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Why is my cat suddenly too good to squat in the box?

The cat was upset because her eight-year-old cat, who had once squatted to go to the bathroom, now stands and shoots pee over the litter pan on to the wall and floor. When I suggested she take the cat to the vet because he may be suffering from arthritis, she insisted he couldn’t possibly have achy joints because he still jumped on the counter. Cats are naturally secretive about pain or illness, so I explained jumping takes only a fraction of a second, whereas squatting to pee or poop requires a kitty maintaining a painful position for 30 to 60 seconds.

I suggested she try crouching for one minute. Only then did she realize her kitty may no longer be able to assume a squat. This woman isn’t alone. Often people who ask for my help maintain that the cat misses the box or sprays out of spite, when the likely cause is pain or fear. Even though we humans were smart enough to land on the moon and invent the can opener, when it comes to bi-species communications, we’re sadly lacking.

We often misinterpret what our kitties are trying to tell us. It’s like actor Strother Martin said to Paul Newman in the movie, Rather than viewing a cat’s motive for any infraction as an act of jealousy, anger, stubbornness or arrogance, try looking at it as an attempt to communicate with you. He can’t tell you his bladder hurts or he’s afraid or the smell of the box makes him queasy. Hopefully, as you read CSI with an open mind and your questionnaire handy, you’ll experience some “aha” moments. Let’s start with a cat scene diagram of every room your cat has access to.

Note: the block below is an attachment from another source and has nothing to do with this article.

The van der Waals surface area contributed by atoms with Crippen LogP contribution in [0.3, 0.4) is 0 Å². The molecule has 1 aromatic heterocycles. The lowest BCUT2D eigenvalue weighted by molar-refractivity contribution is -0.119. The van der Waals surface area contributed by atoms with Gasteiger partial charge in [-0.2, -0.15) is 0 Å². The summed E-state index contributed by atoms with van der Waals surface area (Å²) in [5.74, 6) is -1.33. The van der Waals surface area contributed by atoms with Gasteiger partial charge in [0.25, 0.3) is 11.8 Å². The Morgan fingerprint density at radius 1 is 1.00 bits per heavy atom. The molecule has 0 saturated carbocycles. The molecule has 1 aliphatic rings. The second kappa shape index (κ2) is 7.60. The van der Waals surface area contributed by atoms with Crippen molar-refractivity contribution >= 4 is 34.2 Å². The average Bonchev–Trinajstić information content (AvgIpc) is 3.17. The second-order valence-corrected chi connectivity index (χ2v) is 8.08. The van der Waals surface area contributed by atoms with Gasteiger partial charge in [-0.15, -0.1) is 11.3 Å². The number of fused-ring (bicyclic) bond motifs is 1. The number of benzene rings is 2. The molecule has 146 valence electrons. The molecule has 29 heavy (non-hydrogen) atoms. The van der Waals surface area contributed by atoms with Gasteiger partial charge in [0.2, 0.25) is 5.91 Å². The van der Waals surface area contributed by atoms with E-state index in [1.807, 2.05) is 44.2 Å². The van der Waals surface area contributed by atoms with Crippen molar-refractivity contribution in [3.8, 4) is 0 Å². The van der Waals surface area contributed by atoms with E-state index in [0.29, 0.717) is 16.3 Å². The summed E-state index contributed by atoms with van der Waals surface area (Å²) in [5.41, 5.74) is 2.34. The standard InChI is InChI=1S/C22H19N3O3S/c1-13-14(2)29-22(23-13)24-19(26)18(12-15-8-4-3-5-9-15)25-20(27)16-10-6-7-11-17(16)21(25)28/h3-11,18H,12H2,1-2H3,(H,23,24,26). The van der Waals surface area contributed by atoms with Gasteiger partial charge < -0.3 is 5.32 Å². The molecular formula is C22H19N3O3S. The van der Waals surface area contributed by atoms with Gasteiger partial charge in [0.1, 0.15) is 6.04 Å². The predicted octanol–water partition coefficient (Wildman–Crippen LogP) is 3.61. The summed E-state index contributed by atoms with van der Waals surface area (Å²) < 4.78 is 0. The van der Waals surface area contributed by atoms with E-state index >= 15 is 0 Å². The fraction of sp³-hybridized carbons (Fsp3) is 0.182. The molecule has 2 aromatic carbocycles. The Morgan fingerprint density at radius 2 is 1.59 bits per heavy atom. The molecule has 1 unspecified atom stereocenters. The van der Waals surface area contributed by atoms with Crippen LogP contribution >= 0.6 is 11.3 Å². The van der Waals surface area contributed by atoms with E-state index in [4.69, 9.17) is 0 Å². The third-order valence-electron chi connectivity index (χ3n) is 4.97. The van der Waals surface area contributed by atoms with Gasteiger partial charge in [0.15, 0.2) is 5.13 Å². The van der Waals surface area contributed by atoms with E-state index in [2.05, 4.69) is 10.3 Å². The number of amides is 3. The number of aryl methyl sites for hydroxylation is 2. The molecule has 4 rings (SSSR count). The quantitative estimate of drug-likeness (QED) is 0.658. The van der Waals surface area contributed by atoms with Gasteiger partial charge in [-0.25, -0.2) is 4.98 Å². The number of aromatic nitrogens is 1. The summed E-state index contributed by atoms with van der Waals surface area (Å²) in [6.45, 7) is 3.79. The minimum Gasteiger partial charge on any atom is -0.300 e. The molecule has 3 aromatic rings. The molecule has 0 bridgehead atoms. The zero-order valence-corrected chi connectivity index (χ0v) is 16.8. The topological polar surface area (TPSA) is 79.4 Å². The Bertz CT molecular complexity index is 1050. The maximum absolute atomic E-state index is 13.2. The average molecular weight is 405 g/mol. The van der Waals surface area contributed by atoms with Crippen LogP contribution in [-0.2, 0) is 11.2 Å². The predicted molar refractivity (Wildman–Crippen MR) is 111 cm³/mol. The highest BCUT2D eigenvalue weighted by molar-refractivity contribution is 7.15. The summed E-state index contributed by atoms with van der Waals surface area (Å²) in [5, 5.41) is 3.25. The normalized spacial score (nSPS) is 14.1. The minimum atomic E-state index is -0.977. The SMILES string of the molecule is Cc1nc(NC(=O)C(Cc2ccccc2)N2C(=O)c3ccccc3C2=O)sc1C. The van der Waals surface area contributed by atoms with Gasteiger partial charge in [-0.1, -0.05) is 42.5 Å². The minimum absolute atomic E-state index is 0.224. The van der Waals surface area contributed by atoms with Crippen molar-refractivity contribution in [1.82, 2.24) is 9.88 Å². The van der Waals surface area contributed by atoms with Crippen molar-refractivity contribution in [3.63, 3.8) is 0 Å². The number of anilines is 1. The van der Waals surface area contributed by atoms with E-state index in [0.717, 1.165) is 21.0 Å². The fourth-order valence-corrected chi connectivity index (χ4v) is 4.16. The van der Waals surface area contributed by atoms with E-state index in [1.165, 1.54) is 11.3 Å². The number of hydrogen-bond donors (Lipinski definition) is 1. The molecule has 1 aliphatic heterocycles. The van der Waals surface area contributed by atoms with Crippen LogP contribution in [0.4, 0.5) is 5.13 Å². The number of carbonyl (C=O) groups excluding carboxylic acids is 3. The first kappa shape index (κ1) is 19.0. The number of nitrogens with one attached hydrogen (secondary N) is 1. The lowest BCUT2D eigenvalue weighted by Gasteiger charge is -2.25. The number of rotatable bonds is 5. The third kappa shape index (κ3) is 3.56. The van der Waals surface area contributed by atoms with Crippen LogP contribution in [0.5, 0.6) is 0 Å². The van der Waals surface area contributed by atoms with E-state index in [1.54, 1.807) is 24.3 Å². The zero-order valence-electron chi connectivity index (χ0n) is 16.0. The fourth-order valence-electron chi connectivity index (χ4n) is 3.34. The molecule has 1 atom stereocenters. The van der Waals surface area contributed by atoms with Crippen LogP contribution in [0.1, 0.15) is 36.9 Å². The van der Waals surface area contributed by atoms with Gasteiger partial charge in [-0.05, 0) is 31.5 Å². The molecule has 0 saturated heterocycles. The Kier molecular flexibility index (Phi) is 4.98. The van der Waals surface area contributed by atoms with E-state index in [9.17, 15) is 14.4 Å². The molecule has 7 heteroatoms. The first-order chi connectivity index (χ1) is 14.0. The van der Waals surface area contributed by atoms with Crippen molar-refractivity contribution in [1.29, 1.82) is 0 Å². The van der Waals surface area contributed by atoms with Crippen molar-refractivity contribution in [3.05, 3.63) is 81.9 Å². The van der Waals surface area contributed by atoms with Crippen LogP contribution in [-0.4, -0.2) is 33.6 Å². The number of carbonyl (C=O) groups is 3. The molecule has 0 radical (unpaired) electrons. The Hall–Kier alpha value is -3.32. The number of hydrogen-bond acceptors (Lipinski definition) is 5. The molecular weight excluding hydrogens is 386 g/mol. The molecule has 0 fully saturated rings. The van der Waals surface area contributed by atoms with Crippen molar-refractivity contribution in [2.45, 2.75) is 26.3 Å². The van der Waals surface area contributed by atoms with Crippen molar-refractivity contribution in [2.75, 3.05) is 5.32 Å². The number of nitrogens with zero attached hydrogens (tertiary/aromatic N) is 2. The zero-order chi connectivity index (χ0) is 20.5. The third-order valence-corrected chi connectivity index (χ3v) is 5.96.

Don’t worry about drawing it to scale. Items you need to include are the locations of:

• Litter boxes

• Windows and doors

• Food and water bowls

• All major appliances (washer, dryer, refrigerator, trash compactor, air conditioner, furnace, etc.)

• Heater and air conditioner vents

• Locations where Fluffy is spraying/peeing/pooping: Place an O where Fluffy pees outside the box and an X where he poops. When you do this, think about the textures of the surface. Does he have preferences (clothes, bathtubs, newspapers)? Who they smell like?

• Places where Fluffy likes to sleep, play and scratch You may want to keep a journal. What happened 30 minutes before the incident? Did someone come to the door? Did the dog walk in the room? (For example: Angie’s new boyfriend came over and Fluffy pissed on the couch. Fluffy peed next to the door. Fluffy peed in the corner of the room. Butch the dog is in front of the litter box. Fluffy cried out as he peed on the couch.) If possible, set up a camera in the areas where he goes. This will help you observe something near the litter box that frightens him or uncomfortable interactions with other pets.

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